See also

Farang ghosts haunt local Thais in Phuket, Phi-Phi, Khao-lak

2. Fiction: The Halloween Tree by Ray Bradbury (1972) — A fantastic voyage through history exploring the origins and meaning of Halloween. Highly recommended. Bradbury also wrote an animated adaptation featuring the voice of Leonard Nimoy (1993)

Game and Story Use

Since Halloween mythology revolves around evil spirits, the holiday naturally lends itself to fantasy and horror tropes.

  • Real spirits cross the barrier on the day and terrorize the night
    • For those who want to meet with a specific spirit, this is probably the best time to do it.
    • Or, as in the Babylon 5 Episode Day of the Dead, people come back to visit you anyway.
  • Jack-o-lanterns come to life
    • Even if they don't, in some traditions, the lanterns are a ward against the invading spirits and may act as such in your setting, either in general use or following correct preparation.
  • People are possessed by their costumes, becoming the characters they portray
    • This was the premise of an episode of Buffy the Vampire Slayer, "Halloween": Buffy became an 18th Century noblewoman terrified of monsters and unable to defend herself; Xander became a special forces commando armed with real weapons; Willow became a ghost, and could walk through walls and become invisible. The transformation was the result of a spell cast by Buffy's enemies, intended to leave her helpless and easy to kill.
  • Possession generally would fit well with theme of spirits crossing the veil at Halloween, some of them looking to "borrow" bodies and re-live their previous lives. Some cultures - especially ancestor venerating ones (such as Shinto) or Spiritualist/Shamanistic ones (such as Vodou) - might even encourage this. Depending on the nature of the possession there may even be a payoff for the possessed when the spirit departs.
    • Indeed this might be a favoured form of necromancy - the spirit provides the necromancer with an oracle in return for the loan of their body.
  • The ritual of the evil cult climaxes on Halloween
    • The premise of the film Halloween III: Season of the Witch involved fashionable mass-produced Halloween masks that would automatically sacrifice the wearer to the "Old Gods" at a specific time on Halloween Night.
  • Halloween is a time when monsters can walk about openly in public, because everyone will assume they're wearing masks. Examples of this include:
    • In E.T. the Extraterrestrial, the alien E.T. is disguised as a kid in a ghost costume trick-o-treating
    • One of the better episodes of Galactica 1980; (the one with Wolfman Jack), a robotic Cylon and his humanoid commander crash a Halloween party.
    • Neil Gaiman's graphic novel The Books of Magic features a nightclub for occult creatures on Halloween.
    • In Abbott and Costello Meet Frankenstein, Costello has trouble convincing anybody that there are monsters at the costume party because everybody is dressed as a monster!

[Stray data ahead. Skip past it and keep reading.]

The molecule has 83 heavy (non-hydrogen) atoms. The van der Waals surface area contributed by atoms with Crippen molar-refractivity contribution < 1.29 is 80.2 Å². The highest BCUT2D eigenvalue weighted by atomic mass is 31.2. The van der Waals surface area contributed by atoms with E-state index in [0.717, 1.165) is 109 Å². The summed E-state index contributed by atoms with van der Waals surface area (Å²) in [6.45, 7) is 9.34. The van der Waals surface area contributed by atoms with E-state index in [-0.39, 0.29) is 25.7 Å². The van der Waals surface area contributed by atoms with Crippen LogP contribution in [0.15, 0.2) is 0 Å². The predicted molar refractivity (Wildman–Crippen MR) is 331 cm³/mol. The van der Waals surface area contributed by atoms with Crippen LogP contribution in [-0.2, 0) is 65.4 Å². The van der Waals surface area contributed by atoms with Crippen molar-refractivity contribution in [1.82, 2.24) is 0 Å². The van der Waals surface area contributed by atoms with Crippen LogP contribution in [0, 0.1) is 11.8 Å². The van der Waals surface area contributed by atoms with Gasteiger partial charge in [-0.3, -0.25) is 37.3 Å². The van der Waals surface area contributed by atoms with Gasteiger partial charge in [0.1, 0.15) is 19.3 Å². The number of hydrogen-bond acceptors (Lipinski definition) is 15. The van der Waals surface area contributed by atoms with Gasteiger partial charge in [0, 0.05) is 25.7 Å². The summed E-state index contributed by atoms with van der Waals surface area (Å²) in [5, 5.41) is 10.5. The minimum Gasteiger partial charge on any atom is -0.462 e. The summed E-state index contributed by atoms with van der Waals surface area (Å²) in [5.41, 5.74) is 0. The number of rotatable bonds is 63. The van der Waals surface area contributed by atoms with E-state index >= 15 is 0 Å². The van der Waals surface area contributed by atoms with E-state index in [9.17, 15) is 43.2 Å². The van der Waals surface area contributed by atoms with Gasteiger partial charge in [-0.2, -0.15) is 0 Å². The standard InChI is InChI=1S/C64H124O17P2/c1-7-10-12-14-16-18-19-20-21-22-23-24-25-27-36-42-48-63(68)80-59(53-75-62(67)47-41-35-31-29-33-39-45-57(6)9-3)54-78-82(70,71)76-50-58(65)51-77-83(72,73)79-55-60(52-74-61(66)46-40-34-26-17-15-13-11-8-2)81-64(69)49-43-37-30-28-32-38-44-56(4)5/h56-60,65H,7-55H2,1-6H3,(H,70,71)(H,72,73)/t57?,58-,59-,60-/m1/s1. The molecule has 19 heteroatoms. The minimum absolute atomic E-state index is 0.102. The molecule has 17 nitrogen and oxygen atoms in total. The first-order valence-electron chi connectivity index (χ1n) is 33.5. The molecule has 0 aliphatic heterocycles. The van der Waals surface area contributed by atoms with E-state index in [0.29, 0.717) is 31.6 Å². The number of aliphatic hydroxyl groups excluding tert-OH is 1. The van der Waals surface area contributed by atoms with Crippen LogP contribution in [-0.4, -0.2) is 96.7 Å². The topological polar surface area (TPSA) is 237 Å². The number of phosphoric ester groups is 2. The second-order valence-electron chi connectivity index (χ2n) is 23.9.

• Acts of Halloween-themed vandalism and destruction such as "Devil's Night" are being triggered by supernatural forces.
    • This would be a good fit with the idea of hostile - or at least irresponsible - spirits crossing the veil and either possessing mortals or influencing them to disorder.
  • Your Fantasy Religions will probably need a day of the dead in one form or another - poach real life traditions. You may also want to follow it up with an 'exorcism festival' the next day, featuring things that are said to drive off evil spirits - bell ringing, fireworks, ritual cleaning, street dragons … all that sort of thing.
  • Another alternative might be to celebrate the festival - or a more sombre equivalent - on the expy of Easter Saturday, where the dead are remembered as the Christ-figure lies dead in the tomb with his divine essence descending into hell to rescue the unjustly imprisoned. This would then be followed by the resurrection festival on not-Easter-Sunday, making for a rather busy weekend.
  • The "contaminated candy" meme could be a useful hook - Halloween treats contaminated with a biological weapon, a mundane poison such as LSD or even a supernatural affliction (perhaps literally humbugs) … PCs may find themselves needing to both fix the problem and trace the source.
  • A campaign setting may well include a world where the dead don't (always) pass on straight away - the day of the dead might not be when the dead roam the earth, but rather the reverse: the day when the psychopomps descend and sweep away all those who have died since last year.
    • Of course, in an ancestor worshipping culture, the psychopomps may be the dead - Halloween is the night when the dead branch of the family come out to round up all their new recruits. This would make it a bad time to be out in case you suffer from mistaken identity.
      • Such a culture might need a way of dealing with the unclaimed or restless dead - perhaps they exorcise ghosts by adopting them, so that there will be someone looking for them when the ancestors call around next. This may also mean that dying foreigners get pressured into accepting an adoption to a local family - on the assumption that their own ancestors won't be able to find them so far from home (this may be waived if they are obviously in contact with "home", if their remains are to be returned or if they have their own funerary arrangements such as a dedicated cemetery "so their people know where to look").
  • A corpse dressing festival might be alarming, but much more so when the corpses dress themselves - a undead tolerant culture might well have a festival where "walking ancestors" come out to join the party.
  • Perhaps priests of the god of the dead go house to house soliciting offerings for the untended dead on the night of, or before, an ancestor festival.
  • Or people leave offerings outside the door for the dead and don't answer it at all until sunrise…